Cardiovascular Health and Healthcare Use of United States-Born and African-Born Blacks: A Review

*Corresponding author: Olubukunola Oyedele* and Dona Schneider

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systematic review

Abstract

Cardiovascular disease (CVD) is the leading cause of death globally, with Blacks in the United States (U.S.) disproportionately affected. Healthcare access and utilization have been reported as risk factors for poorer cardiovascular health among several U.S.
populations.
Aims and Objectives
The purpose of this systematic literature review was to examine the results of existing studies reporting on cardiovascular health and healthcare utilization by African-born compared to U. S. -born Blacks.
Methods
A systematic literature review was conducted using keywords and medical subject headings (MESHs) in the PUBMED, Web of Science and CINAHL electronic databases. Exclusion and inclusion criteria determined articles to be reviewed for eligibility and methodological soundness. A pooled analysis was performed on all studies.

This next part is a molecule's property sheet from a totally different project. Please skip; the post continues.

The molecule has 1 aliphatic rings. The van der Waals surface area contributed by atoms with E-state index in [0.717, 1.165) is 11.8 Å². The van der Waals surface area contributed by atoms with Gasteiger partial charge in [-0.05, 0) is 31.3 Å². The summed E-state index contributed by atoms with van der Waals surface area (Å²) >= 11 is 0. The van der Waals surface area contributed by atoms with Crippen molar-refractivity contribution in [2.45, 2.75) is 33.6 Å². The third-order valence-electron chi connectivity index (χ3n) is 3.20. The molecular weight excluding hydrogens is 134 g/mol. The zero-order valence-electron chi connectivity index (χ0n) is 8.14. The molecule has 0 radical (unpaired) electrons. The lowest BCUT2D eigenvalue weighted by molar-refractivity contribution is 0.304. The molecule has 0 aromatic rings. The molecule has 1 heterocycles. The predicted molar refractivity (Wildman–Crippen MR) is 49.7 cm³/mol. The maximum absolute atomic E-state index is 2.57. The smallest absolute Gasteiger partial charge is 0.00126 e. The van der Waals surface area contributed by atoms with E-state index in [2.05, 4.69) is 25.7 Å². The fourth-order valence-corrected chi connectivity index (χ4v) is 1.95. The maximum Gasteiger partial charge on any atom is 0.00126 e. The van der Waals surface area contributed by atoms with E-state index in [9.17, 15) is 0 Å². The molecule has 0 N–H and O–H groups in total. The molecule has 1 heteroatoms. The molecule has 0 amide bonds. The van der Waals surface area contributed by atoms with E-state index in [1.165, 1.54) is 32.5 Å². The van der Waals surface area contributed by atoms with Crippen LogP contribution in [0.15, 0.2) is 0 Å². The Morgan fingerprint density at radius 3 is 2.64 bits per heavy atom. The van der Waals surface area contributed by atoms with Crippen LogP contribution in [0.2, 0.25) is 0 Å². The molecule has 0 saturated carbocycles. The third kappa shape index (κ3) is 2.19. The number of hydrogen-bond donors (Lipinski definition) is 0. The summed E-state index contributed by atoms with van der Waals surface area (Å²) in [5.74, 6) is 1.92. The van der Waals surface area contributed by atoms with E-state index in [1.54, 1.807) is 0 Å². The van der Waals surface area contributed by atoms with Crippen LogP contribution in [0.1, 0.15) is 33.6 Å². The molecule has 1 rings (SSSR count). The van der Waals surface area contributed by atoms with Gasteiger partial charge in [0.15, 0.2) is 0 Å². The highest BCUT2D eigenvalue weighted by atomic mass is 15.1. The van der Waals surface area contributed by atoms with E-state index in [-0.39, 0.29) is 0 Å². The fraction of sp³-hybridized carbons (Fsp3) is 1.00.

Results
Only seven studies met inclusion criteria. Four compared U. S. -born with African-born Blacks residing in the United States, while three compared U. S. -born Blacks with Blacks residing elsewhere. None of the studies examined the associations between healthcare utilization and cardiovascular health for these populations.
Conclusion
The results of this review indicate a need to examine the impact of healthcare utilization for increasing awareness, prevention and treatment of CVD in Blacks who reside in the United States regardless of their nativity.
Keywords
Cardiovascular health; African-born Blacks; U.S-born blacks; Healthcare utilization.
Abbreviations
CVD: Cardiovascular disease; US: United States; MESHs: Medical subject headings; sBP: Systolic blood pressure; dBP: Diastolic blood pressure; BMI: Body mass index; BP: Blood pressure.